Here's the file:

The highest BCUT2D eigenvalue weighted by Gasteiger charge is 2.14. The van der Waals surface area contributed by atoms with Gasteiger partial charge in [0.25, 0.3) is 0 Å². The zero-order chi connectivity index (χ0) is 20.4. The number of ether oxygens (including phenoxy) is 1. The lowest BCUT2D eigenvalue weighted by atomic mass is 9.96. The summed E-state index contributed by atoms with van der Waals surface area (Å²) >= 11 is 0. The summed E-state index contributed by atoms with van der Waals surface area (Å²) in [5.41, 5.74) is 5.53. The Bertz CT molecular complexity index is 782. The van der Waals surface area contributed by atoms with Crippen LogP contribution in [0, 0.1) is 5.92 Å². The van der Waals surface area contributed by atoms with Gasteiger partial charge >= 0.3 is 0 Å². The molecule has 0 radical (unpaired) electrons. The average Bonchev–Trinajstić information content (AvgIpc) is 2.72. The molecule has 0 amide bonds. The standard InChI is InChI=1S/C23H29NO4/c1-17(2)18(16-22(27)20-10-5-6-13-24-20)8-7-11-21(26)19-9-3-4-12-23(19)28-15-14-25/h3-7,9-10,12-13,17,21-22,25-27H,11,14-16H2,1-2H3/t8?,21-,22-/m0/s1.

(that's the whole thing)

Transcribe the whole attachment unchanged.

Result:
The highest BCUT2D eigenvalue weighted by Gasteiger charge is 2.14. The van der Waals surface area contributed by atoms with Gasteiger partial charge in [0.25, 0.3) is 0 Å². The zero-order chi connectivity index (χ0) is 20.4. The number of ether oxygens (including phenoxy) is 1. The lowest BCUT2D eigenvalue weighted by atomic mass is 9.96. The summed E-state index contributed by atoms with van der Waals surface area (Å²) >= 11 is 0. The summed E-state index contributed by atoms with van der Waals surface area (Å²) in [5.41, 5.74) is 5.53. The Bertz CT molecular complexity index is 782. The van der Waals surface area contributed by atoms with Crippen LogP contribution in [0, 0.1) is 5.92 Å². The van der Waals surface area contributed by atoms with Gasteiger partial charge >= 0.3 is 0 Å². The molecule has 0 radical (unpaired) electrons. The average Bonchev–Trinajstić information content (AvgIpc) is 2.72. The molecule has 0 amide bonds. The standard InChI is InChI=1S/C23H29NO4/c1-17(2)18(16-22(27)20-10-5-6-13-24-20)8-7-11-21(26)19-9-3-4-12-23(19)28-15-14-25/h3-7,9-10,12-13,17,21-22,25-27H,11,14-16H2,1-2H3/t8?,21-,22-/m0/s1.